We’ve all heard of Charles Dickens’ TALE OF TWO CITIES but today we looked at tales of two very different hotels.
First up we reported on the news of the enforced closure by Chinese authorities in the Longhua district of Shenzhen of two somewhat unusual hostelries which were opened 2 years ago by a 34-year old Chinese entrepreneur, Mr. Li.
The establishments marketed as “DOLLY PARLOURS” were directly aimed to cater for the needs of the 120,000 men working in the district’s high pressure factories, where opportunities for real life female companionship were extremely limited.
Both privately owned and rented dolls have become increasingly popular in China, particularly since the COVID pandemic has restricted more conventional relationships!
It seems that most Chinese cities sport at least one such hostelry, all of which are reportedly doing a roaring trade.
But that very success has clearly rattled some cages in high places as authorities are increasingly concerned of potential infections resulting from poor maintenance or cleanliness.
Naturally Mr Li claims that his venues operate to the highest standards of hygiene and that the authorities have provided no reasons for the enforced closure, which actually occurred whilst one of his clients was literally caught with his pants down, whilst making use of the facility!
Meanwhile it seems that there is quite a lot of pressure being applied by former guests to have the hotels back in operation as soon as possible.
And now, as they say, for something completely different!
News has just emerged of plans to open a new hotel which is quite literally “out of this world”.
There won’t be any problems with space as the hotel is to be built – in space!
Already in the planning stage, it’s hoped to get construction under way by 2025 with the first guests being welcomed in 2027.
The backers aim to cater for up to 400 guests who will be able to access bars, restaurants, a health spa, cinemas, libraries, concert venues, and Earth-viewing lounges.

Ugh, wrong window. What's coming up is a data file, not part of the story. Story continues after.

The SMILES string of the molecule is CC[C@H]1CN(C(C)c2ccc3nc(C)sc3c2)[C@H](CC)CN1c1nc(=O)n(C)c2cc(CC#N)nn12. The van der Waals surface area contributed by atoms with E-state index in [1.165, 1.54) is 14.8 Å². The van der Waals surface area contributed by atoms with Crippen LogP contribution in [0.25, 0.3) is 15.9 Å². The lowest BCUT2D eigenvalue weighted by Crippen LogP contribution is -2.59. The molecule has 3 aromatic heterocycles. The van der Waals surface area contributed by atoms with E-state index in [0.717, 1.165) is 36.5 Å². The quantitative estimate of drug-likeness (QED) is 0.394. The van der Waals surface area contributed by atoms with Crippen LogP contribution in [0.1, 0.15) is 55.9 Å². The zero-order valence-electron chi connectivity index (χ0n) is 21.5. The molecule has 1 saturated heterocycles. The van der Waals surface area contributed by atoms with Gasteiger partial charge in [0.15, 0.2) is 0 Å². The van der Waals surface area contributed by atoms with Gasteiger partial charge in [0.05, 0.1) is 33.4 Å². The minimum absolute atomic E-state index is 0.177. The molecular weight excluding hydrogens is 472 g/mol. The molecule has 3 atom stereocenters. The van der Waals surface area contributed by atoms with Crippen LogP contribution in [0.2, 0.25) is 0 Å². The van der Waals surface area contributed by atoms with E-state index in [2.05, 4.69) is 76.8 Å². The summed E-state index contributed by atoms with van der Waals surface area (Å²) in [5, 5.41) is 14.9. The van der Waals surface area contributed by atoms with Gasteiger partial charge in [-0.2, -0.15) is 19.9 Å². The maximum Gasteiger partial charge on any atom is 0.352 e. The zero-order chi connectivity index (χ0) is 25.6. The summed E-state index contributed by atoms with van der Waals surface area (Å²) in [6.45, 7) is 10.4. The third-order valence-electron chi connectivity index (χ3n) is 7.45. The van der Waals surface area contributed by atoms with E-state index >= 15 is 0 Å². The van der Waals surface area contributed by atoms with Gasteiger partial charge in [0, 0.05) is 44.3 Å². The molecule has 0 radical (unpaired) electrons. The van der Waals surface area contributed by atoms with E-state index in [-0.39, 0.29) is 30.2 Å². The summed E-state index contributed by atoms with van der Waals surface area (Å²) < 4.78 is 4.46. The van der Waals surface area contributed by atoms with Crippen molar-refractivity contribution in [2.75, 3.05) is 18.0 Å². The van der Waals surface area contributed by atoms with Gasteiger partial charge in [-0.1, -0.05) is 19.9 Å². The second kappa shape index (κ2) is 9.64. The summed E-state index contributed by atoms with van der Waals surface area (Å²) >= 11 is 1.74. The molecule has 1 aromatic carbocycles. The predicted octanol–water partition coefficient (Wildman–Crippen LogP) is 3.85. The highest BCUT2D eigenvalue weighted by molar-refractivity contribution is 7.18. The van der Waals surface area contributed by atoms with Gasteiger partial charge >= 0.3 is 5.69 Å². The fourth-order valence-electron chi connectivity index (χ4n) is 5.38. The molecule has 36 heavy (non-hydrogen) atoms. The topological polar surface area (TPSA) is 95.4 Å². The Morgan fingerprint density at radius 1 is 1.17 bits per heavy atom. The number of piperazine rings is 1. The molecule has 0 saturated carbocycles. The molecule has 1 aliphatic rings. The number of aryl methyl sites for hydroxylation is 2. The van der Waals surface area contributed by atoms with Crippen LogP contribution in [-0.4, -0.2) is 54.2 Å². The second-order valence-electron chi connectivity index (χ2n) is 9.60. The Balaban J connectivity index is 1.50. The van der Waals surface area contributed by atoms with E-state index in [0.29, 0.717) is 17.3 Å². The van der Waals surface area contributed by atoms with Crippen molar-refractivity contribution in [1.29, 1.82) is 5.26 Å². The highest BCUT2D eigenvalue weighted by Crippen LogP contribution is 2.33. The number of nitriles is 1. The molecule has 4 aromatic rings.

As it will rotate around the Earth every 90 minutes, breathtaking views are guaranteed.
It won’t be in complete zero gravity and instead will resemble being on the moon because regular folk won’t be able to spend prolonged periods of time completely weightless without proper training. The whole mega-project is expected to be ‘a rotating space station designed to produce varying levels of artificial gravity by increasing or decreasing the rate of rotation’.
Sponsors of the project, The Orbital Assembly Corporation says on its website: “The hotel will be designed from the start to accommodate both national space agencies conducting low gravity research, and space tourists who want to experience life on a large space station with the comfort of low gravity and the feel of a nice hotel.”
There will be individual pods that are attached to a rotating wheel, with long tubes that connect different parts of the station.
The outer ring will be ‘the backbone of the station and provide mounting for habitable modules, solar panels, radiators, and a rail transport system’ and will be where people will be able to move about the station. The inner ring will serve as a docking hub.
While some of the pods will service the hundreds of hotel guests and staff, there will be some sections sold to government agencies and NASA for research purposes.
No prices for guests have yet been revealed, but whatever they might be, don’t forget to add the cost of getting there!
Coming back down to Earth, I look forward to having your company again tomorrow,